Is the Economy Stuck in Neutral?

When determining where to set the federal funds rate, the Federal Reserve studies a multitude of models and analyses, including the neutral rate of interest. The neutral “what” you ask? The neutral rate of interest is the short-term interest rate that would prevail when the economy is at full employment and stable inflation. The Fed may choose to set the benchmark federal funds rate above the neutral rate in order to cool the economy, or it could set the federal funds rate below the neutral rate to stimulate the economy.

“The price of capital – the neutral rate of interest – is low because the economy is in a new era of secular stagnation.”

The chart below shows the Holston, Laubach and Williams estimate of the neutral rate of interest against the effective federal funds rate. The most recent neutral rate update in the second quarter of 2020 indicates the neutral rate is at a 60 year low, and slightly below the federal funds rate. The neutral rate of interest is significantly lower today than prior to the Global Financial Crisis (GFC) and has been this low for many years. The very low neutral rate phenomenon is not contained to the U.S., it is similar for other advanced economies including the United Kingdom, Canada, and the Euro area.

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*Owing to the extraordinary volatility in GDP related to the COVID-19 pandemic, there have been no further updates of the HLW model estimates since Q2 2020.

Several Factors Drive the “Price” of Capital Down

One possible explanation for why the neutral rate of interest is at a historically low level today is because there is an excess of global savings relative to the demand for that money for investments. The neutral rate of interest is the “price” for capital, which is determined by the supply of savings and the demand for savings (capital investment). Several factors impact this supply and demand dynamic.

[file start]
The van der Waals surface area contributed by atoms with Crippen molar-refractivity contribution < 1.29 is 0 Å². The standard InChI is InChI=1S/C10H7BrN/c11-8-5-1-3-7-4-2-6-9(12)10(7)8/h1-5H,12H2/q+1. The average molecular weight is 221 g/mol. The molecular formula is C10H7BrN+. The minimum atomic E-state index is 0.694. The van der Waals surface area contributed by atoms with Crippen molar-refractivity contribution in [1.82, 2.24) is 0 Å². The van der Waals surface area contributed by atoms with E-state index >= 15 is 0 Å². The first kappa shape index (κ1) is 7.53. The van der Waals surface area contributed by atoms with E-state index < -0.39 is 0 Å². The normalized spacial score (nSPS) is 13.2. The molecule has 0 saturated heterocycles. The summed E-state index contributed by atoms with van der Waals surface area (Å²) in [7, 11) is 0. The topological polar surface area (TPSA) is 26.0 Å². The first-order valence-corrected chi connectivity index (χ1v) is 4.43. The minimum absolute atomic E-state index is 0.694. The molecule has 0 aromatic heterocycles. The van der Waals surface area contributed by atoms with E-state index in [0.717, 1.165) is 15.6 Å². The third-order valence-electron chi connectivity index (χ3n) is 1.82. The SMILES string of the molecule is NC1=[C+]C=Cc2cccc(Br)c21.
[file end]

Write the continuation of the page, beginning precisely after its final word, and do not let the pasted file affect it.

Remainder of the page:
1. Global Graying: The world old-age dependency ratio – the ratio of the number of older people who are generally economically inactive (i.e. aged 65 and over), compared with the number of people of working age – was nearly 14 percent in 2019, the highest since the beginning of the series in 1960. The U.S. old-age dependency ratio increased dramatically post-GFC, reaching a high of 25 percent in 2019. An aging population limits the supply of workers in an economy and reduces the output of an economy. Excluding the 2020 recession, the U.S. workforce has grown just 0.5 percent a year, on average, for the past decade — barely one-third the pace of its growth in the 1980s and 1990s. Fewer workers to supply with capital investment means less demand for new investment, pushing down the neutral rate of interest. At the same time, increasing life expectancy in advanced economies means people are saving more in anticipation for retirement, increasing the supply of savings and also driving down the neutral rate of interest.

  2. Slower Productivity Growth: The expansion in the aftermath of the GFC was the longest, but also the slowest in terms of cumulative GDP growth since the start of the expansion. Similarly, productivity growth has been quite slow in the aftermath of the GFC. Real output per hour (a measure of productivity) expanded at an average rate of 1.4 percent a year since the recession ended in 2009, which is well below the 2.3 percent annual productivity growth rate during the 1990s expansion. Lower productivity growth means less demand for new capital investments, pushing down the neutral rate of interest.

  3. Flight to Safety: Our domestic economy is more globally interconnected than ever before. One outcome of this globally connected financial market is that when uncertainty increases globally, the demand for safe harbor assets, like U.S. Treasuries, increases. Put another way, global uncertainty creates a flight to the safety and security of U.S. government long-term Treasury bonds, which increases the supply of capital domestically and drives down the neutral rate of interest.

Economist Alvin Hansen coined the term secular stagnation in the 1930s, following the Great Depression. He used it to describe a chronic lack of investment demand relative to capital supply. In this context, “secular” referred to the long-term nature of the stagnation. Today, secular stagnation refers to a long period of high global capital savings relative to low demand for capital investment. Global graying has resulted in excess savings, while slower productivity growth reduces demand for capital investment. The U.S. serving as a safe haven for foreign assets exacerbates the savings glut domestically. The result? The price of capital – the neutral rate of interest – is low because the economy is in a new era of secular stagnation.